So Why Do You Want to Be President, Anyway? by The Elephant's Child

Haven’t you often wondered just what it is that impels a person to seek the office of President of the United States?  Admit it.  You have looked at one candidate or another and snickered and wondered “what were they thinking?”

There is ambition, of course, and we can all identify the candidates with burning ambition.  But what makes them think that they are up to the challenge? Do they want to do, or do they want to be?  Hillary claims vast experience, since she lived in the White House with the President — which is about as plausible as a wife replacing a retiring C.E.O.  It may have been interesting and fascinating, but it wasn’t experience, at least as we usually define experience.

John Edwards had one term in the Senate, and one campaign for Vice President, and apparently fell in love with his ‘two Americas’ theme.  Barack Obama was in the Illinois State Senate, but no sooner did he take his seat in the Senate than he began campaigning to be President, and hasn’t been in Washington much since.  Thin resumes indeed. 

 Occasionally a candidate will be selected by a group of others who seek him out and urge him to run.  But every one of the current candidates on both sides is self-selected.  This, I think, makes our job of learning about a candidate harder.  Why do they want to be President, and why should we agree?

Here’s how I think you do it.  First, go to a candidate’s website, print out what you can find under ‘Issues’ or some equivalent title, and go over it with a fine tooth comb.  Make notes.  Do they seem to know what they are talking about, or are they just pandering — promising to give you stuff if you vote for them?  Do they have a grasp of the current problems in foreign affairs?  Do they understand the current threats to the security of the United States?  This, after all, is the primary job of the President.  Do they have a clue about economics?  They can ask Congress to pass laws to accomplish other items on their to-do list, but Congress doesn’t have to agree, and probably won’t.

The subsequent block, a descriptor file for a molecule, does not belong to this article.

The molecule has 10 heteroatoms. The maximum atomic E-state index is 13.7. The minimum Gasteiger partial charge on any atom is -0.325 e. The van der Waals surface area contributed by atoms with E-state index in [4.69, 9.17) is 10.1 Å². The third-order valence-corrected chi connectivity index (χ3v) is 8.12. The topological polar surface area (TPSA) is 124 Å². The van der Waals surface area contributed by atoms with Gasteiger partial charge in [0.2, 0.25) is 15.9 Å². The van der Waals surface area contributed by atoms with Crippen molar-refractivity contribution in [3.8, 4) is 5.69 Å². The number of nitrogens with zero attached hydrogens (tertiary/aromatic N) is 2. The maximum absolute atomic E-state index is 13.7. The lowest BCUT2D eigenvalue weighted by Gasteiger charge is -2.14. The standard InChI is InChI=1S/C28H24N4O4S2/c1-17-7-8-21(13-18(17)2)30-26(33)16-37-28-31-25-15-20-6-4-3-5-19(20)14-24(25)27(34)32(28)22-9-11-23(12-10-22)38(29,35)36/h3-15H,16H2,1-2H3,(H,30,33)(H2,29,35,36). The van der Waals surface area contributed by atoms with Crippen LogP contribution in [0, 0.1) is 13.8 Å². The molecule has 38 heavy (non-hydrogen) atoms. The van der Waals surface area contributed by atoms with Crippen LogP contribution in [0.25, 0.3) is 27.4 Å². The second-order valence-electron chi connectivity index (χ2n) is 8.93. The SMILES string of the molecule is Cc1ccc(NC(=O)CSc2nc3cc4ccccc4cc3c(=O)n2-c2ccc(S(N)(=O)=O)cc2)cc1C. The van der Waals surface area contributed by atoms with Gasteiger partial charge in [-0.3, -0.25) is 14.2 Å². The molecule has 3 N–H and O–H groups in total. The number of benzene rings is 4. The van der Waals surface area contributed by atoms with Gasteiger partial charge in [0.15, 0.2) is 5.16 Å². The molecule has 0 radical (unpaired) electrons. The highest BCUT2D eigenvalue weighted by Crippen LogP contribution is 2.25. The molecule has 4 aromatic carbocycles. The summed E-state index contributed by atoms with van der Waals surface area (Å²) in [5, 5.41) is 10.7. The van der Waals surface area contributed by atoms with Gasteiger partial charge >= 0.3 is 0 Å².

Second, look carefully at who the candidate has selected as advisers.  Do these people have good resumes on their own?  Obama, for example, speaks of hope and change and unity, yet his advisers are from the Carter Administration and advised what many consider the worst presidency in history. 

Third.  Pay far less attention to the candidate’s looks, what they say on the stump (after a while they all turn into demagogues, promising goodies and avoiding the really serious questions). 

If I had my choice, I would do away with the debates.  It’s silly, waiting for someone to sweat, or get angry, or trip over his own tongue.  I’d like to see a relaxed conversation about the state of the country and the world with all the candidates and an interesting, scrupulously non-partisan host, rather than a Sunday show host who is trying to get the candidates to embarrass themselves.  No stage and lecterns, but comfortable seats around a table.  I want to get to know the candidates, not trick them into saying something they didn’t intend.  Much of the mischief on the campaign trail is committed by the media — who are ever ready to pounce on anything that might make a more interesting story.

How would you  prefer to choose a candidate?  Are you satisfied with the way we do it now?